In third century Rome, being a freedman doesn’t exempt you from punishment, even when you’ve done nothing wrong. This is the story of a gladiator granted his freedom by an Emperor, only to be caught up in the web of a treacherous patrician whose wife has been murdered. He abducts the gladiator and tortures him – only to discover taht some men will not talk, whether they know the answer or not. Powerful forces are at work. But can one strong man hold out long enought for the good to put their plan into action?
Review by Vashtan
Disclosure first: Erastes received the book from the author and passed it to Vashtan solely for the purpose of this review.
To be frank, I struggle putting into words what I feel about this book. It’s usually a bad sign if I need longer than a week for a slim book.(145 pages) This took almost three. After reading the first third of it, I just didn’t want to go back. I made a valiant effort to finish it a week ago, and just finished the last third. I do believe that you cannot review a book you haven’t actually finished, so I read everything to the last page.
I may revise the policy.
If a writer fails over the first 50 pages in a 150-page book, it’s highly unlikely they turn the ship around in the last 100 pages. And the longer the pain drags on, the less charitable the review. Sometimes, reviewers do feel angry after reading a bad book, it’s the nature of the world.
This is the story of the gladiator Philokrates and the physician Artimos. Both men meet after death in the Elysian Fields, and tell us their story. I think. Because there wasn’t really much story. After the gladiator gets freed by the Emperor after the games, and falls in love with his physician who looks after the gladiators, they get into trouble with a corrupt trader who wants to frame the gladiator’s co-gladiator for murder of his wife, and has the gladiator and the physician abducted and tortured.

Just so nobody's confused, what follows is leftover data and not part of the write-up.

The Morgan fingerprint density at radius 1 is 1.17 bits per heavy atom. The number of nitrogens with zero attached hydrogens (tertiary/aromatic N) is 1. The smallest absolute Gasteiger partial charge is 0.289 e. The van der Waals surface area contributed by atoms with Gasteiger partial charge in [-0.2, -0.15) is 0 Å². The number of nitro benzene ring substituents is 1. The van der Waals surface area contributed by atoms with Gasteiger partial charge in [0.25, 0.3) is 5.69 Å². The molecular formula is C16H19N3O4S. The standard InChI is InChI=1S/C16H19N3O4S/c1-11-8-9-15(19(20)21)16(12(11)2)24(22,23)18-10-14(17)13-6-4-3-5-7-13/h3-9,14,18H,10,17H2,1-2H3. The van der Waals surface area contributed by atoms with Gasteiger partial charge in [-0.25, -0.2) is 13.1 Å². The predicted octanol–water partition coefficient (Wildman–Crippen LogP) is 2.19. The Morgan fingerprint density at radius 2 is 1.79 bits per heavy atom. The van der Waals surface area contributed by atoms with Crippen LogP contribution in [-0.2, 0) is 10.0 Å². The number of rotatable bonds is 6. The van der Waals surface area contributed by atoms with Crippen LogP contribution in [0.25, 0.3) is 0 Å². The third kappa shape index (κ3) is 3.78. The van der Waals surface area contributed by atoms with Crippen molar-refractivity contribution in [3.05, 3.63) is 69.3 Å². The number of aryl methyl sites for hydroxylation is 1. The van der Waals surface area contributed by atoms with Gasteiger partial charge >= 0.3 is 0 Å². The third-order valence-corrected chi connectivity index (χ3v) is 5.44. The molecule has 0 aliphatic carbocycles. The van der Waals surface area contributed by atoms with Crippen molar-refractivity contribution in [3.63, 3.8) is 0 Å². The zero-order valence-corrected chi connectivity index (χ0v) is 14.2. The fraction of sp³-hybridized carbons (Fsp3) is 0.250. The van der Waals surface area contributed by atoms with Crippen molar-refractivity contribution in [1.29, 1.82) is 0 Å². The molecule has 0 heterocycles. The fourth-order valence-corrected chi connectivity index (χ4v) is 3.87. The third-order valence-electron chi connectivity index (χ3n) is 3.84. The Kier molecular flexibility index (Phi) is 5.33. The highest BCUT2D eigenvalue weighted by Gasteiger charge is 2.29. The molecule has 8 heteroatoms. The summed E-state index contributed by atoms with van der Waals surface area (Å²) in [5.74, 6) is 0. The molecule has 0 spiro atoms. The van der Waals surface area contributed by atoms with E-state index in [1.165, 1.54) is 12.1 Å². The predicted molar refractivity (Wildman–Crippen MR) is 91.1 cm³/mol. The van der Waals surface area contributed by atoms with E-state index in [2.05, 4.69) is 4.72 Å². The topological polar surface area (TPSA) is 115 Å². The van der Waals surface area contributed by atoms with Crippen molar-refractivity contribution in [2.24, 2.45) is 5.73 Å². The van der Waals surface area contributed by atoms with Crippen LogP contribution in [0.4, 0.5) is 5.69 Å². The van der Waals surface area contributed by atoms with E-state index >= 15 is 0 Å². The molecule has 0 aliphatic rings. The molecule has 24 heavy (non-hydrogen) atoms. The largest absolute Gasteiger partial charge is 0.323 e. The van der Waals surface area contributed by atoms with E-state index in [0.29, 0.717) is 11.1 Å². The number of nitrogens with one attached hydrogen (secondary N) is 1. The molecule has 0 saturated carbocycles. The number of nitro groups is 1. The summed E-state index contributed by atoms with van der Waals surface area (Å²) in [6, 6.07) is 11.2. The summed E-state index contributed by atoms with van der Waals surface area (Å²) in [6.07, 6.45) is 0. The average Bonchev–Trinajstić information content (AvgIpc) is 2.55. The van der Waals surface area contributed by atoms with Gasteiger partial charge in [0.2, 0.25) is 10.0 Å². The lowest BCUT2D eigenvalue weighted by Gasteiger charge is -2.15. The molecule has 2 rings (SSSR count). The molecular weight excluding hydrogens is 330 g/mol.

The plot then kinda meanders a little, but gets resolved off-camera. The troublemaker dies, our couple receive gifts, go to parties, and that’s the end of it. I must admit I found the story very dull – there’s just no arch to it, as if the writer wasn’t interested much in the story her/himself. What the author was interested in are a couple of graphic scenes where muscular men get crucified, tied up, beaten and tortured, and the rest of the “novel” only serves as backdrop to provide excuses for those scenes. So this is very much about the kink and not at all about the story or the characters. Which begs the question why write a novel at all rather than a number of short stories with a graphic torture scene?
Another thing: The Nazca Plains Corporation seems to take the editing part of the publishing business quite lightly. This is the second book by them I’ve read that is sloppily edited, and they don’t seem to have a standard formatting, either. This book’s paragraphs are all disconnected by blank lines, something I‘m more used to seeing in ebooks rather than print books. The editing overall didn’t look at style, either. I found the style bloated, monotonous and dull – a good editor with some good cutting could have saved the book, possibly. If an editor had found all the weird shifts in point-of-view, language misuse, typos, the gushing about “masculine beauty” and assorted purple prose (I get it, the author doesn’t have to repeat it over and over and over again), fixed the sloppily-structured so-called “plot”, the characters’ motivation…. This might have turned out readable.